11 June 2019.
ISBN: 978-1-63388536-3 (PB)
One of the wonderful things about “Golden Age” mysteries is how the books themselves are set up. There is a list of characters and their relationship(s) to each other. There are those lovely quotes at the beginning of every chapter, some of which are clearly connected to what happens in the chapter and some for which the connection must be sought out. Any violence, particularly deadly violence, takes place off stage, and the reader isn’t confronted with all kinds of blood and gore. The detective is frequently an amateur sleuth, relying on his/her own special skill set to sort out fact from fiction, truth from lies, and the like. Chai Another Day is classic “Golden Age” in all those respects. The fact that it is set in contemporary Seattle (Pike Place Market and environs) doesn’t detract from the atmosphere at all. Pepper Reece, the sleuth in this novel, is what would have been in St. Mary’s Meade a shopkeeper. She owns the Seattle Spice Shop and tends to other business in her not-so-copious free time.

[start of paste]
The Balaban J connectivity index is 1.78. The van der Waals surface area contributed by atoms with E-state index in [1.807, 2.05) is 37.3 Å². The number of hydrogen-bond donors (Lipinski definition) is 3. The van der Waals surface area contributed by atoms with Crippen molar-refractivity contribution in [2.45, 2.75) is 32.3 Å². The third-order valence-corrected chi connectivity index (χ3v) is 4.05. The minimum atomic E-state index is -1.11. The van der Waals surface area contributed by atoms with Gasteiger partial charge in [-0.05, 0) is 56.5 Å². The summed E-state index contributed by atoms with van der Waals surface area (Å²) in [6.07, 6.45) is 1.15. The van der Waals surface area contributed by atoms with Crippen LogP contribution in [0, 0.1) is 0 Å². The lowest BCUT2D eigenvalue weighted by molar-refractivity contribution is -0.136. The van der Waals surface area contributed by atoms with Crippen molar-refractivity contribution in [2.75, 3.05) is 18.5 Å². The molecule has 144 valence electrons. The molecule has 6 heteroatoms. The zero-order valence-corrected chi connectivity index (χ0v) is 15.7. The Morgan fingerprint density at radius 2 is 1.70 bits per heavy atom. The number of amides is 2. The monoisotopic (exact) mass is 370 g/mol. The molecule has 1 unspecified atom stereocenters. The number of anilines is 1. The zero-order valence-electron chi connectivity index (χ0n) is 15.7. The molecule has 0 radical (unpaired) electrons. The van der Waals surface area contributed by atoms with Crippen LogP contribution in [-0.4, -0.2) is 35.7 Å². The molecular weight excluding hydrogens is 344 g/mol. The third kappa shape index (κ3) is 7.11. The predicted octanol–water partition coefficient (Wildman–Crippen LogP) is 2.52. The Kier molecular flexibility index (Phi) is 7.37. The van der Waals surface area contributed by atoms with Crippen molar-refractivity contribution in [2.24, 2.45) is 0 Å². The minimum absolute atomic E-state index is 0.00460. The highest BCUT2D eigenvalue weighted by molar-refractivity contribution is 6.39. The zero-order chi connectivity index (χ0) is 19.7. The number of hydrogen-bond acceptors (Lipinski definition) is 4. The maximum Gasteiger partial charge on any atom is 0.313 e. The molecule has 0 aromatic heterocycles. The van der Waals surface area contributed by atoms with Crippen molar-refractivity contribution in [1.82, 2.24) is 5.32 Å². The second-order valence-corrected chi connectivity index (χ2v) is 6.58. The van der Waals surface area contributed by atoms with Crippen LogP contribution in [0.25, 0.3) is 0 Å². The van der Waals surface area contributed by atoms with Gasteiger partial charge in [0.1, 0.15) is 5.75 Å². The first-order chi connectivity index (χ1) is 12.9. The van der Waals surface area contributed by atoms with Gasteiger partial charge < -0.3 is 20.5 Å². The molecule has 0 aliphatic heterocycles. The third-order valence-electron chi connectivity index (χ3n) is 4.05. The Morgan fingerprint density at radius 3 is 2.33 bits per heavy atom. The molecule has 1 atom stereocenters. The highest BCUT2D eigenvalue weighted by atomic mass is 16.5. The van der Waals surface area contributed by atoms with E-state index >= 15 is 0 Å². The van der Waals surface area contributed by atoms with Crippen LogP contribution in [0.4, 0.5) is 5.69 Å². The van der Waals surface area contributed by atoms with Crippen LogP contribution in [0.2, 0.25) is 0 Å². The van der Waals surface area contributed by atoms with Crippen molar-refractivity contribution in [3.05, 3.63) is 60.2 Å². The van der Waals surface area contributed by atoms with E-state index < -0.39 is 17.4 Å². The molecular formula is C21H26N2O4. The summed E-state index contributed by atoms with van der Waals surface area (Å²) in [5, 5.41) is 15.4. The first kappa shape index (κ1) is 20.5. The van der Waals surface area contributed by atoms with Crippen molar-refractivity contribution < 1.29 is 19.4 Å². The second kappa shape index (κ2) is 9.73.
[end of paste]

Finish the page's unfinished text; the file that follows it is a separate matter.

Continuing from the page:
Pepper is on her way to a much needed massage when she overhears part of an altercation in a vintage home décor store owned by a close friend. Not knowing who is arguing, and having someplace else to be, Pepper goes on her merry way. It comes as quite a shock to find the body of Joelle Chapman, ex-wife to a local notable, dead on the floor. Who was arguing with Joelle? Or was that argument totally unrelated to this death? There are so many connections tying Pepper and her friends to this particular death; to restore some kind of peace and calm to her life Pepper feels she must find the killer.
Budewitz has written a delightful “cozy” and/or traditional mystery. Pepper is an interesting character, with a life outside her job; this life is not always peaceful and calm, but never boring. There are sub-plots galore, some of which have the potential to be major plot points in a later novel in this series. The secondary characters also have the potential to become more major, play a bigger part in the next book or two. And who could ask for a better setting than Seattle in the general and Pike Place Market in the specific? All in all, this is a fun read for a sunny summer afternoon - have an iced chai by your side. There is a recipe for it in the back of the book, along with several other tempting options.
Reviewer: P.J. Coldren